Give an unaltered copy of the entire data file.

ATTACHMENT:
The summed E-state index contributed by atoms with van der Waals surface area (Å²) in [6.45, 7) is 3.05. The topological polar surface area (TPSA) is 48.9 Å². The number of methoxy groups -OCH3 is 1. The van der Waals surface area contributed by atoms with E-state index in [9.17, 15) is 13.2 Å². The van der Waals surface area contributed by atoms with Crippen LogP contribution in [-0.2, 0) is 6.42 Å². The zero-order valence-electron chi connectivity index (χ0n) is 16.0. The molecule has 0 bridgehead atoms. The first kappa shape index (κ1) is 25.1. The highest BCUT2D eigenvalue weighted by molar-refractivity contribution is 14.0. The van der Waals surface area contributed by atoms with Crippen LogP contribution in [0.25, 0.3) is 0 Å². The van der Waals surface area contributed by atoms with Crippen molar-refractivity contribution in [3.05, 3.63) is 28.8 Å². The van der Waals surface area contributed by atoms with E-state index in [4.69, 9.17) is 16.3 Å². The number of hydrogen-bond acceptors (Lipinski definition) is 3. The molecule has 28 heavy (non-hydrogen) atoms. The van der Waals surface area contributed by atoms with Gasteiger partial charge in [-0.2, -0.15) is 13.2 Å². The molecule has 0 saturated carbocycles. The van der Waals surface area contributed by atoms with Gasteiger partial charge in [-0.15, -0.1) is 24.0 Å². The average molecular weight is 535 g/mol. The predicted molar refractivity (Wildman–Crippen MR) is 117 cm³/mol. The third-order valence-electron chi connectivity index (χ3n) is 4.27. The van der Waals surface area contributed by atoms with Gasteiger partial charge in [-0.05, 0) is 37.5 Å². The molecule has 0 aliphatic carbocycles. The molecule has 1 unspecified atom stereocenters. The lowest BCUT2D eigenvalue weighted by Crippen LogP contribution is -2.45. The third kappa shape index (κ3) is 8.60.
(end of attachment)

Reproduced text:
The summed E-state index contributed by atoms with van der Waals surface area (Å²) in [6.45, 7) is 3.05. The topological polar surface area (TPSA) is 48.9 Å². The number of methoxy groups -OCH3 is 1. The van der Waals surface area contributed by atoms with E-state index in [9.17, 15) is 13.2 Å². The van der Waals surface area contributed by atoms with Crippen LogP contribution in [-0.2, 0) is 6.42 Å². The zero-order valence-electron chi connectivity index (χ0n) is 16.0. The molecule has 0 bridgehead atoms. The first kappa shape index (κ1) is 25.1. The highest BCUT2D eigenvalue weighted by molar-refractivity contribution is 14.0. The van der Waals surface area contributed by atoms with Crippen LogP contribution in [0.25, 0.3) is 0 Å². The van der Waals surface area contributed by atoms with Crippen molar-refractivity contribution in [3.05, 3.63) is 28.8 Å². The van der Waals surface area contributed by atoms with E-state index in [4.69, 9.17) is 16.3 Å². The number of hydrogen-bond acceptors (Lipinski definition) is 3. The molecule has 28 heavy (non-hydrogen) atoms. The van der Waals surface area contributed by atoms with Gasteiger partial charge in [-0.2, -0.15) is 13.2 Å². The molecule has 0 saturated carbocycles. The van der Waals surface area contributed by atoms with Gasteiger partial charge in [-0.15, -0.1) is 24.0 Å². The average molecular weight is 535 g/mol. The predicted molar refractivity (Wildman–Crippen MR) is 117 cm³/mol. The third-order valence-electron chi connectivity index (χ3n) is 4.27. The van der Waals surface area contributed by atoms with Gasteiger partial charge in [-0.05, 0) is 37.5 Å². The molecule has 0 aliphatic carbocycles. The molecule has 1 unspecified atom stereocenters. The lowest BCUT2D eigenvalue weighted by Crippen LogP contribution is -2.45. The third kappa shape index (κ3) is 8.60.